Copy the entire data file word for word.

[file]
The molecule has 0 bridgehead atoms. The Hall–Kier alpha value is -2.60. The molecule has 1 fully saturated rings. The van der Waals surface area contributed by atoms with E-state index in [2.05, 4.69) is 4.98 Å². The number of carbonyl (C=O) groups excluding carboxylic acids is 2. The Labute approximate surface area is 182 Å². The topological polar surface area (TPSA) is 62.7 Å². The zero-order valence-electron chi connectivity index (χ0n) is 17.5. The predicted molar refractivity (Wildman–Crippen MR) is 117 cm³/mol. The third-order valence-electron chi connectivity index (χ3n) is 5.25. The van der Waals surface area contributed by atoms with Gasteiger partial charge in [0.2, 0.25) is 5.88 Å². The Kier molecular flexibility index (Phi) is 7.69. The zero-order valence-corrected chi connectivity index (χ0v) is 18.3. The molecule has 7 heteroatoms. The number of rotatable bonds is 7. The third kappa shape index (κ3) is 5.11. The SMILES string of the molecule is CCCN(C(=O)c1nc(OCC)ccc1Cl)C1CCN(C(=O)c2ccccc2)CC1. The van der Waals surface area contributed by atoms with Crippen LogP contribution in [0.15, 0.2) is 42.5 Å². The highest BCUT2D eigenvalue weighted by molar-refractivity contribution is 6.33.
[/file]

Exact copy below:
The molecule has 0 bridgehead atoms. The Hall–Kier alpha value is -2.60. The molecule has 1 fully saturated rings. The van der Waals surface area contributed by atoms with E-state index in [2.05, 4.69) is 4.98 Å². The number of carbonyl (C=O) groups excluding carboxylic acids is 2. The Labute approximate surface area is 182 Å². The topological polar surface area (TPSA) is 62.7 Å². The zero-order valence-electron chi connectivity index (χ0n) is 17.5. The predicted molar refractivity (Wildman–Crippen MR) is 117 cm³/mol. The third-order valence-electron chi connectivity index (χ3n) is 5.25. The van der Waals surface area contributed by atoms with Gasteiger partial charge in [0.2, 0.25) is 5.88 Å². The Kier molecular flexibility index (Phi) is 7.69. The zero-order valence-corrected chi connectivity index (χ0v) is 18.3. The molecule has 7 heteroatoms. The number of rotatable bonds is 7. The third kappa shape index (κ3) is 5.11. The SMILES string of the molecule is CCCN(C(=O)c1nc(OCC)ccc1Cl)C1CCN(C(=O)c2ccccc2)CC1. The van der Waals surface area contributed by atoms with Crippen LogP contribution in [0.15, 0.2) is 42.5 Å². The highest BCUT2D eigenvalue weighted by molar-refractivity contribution is 6.33.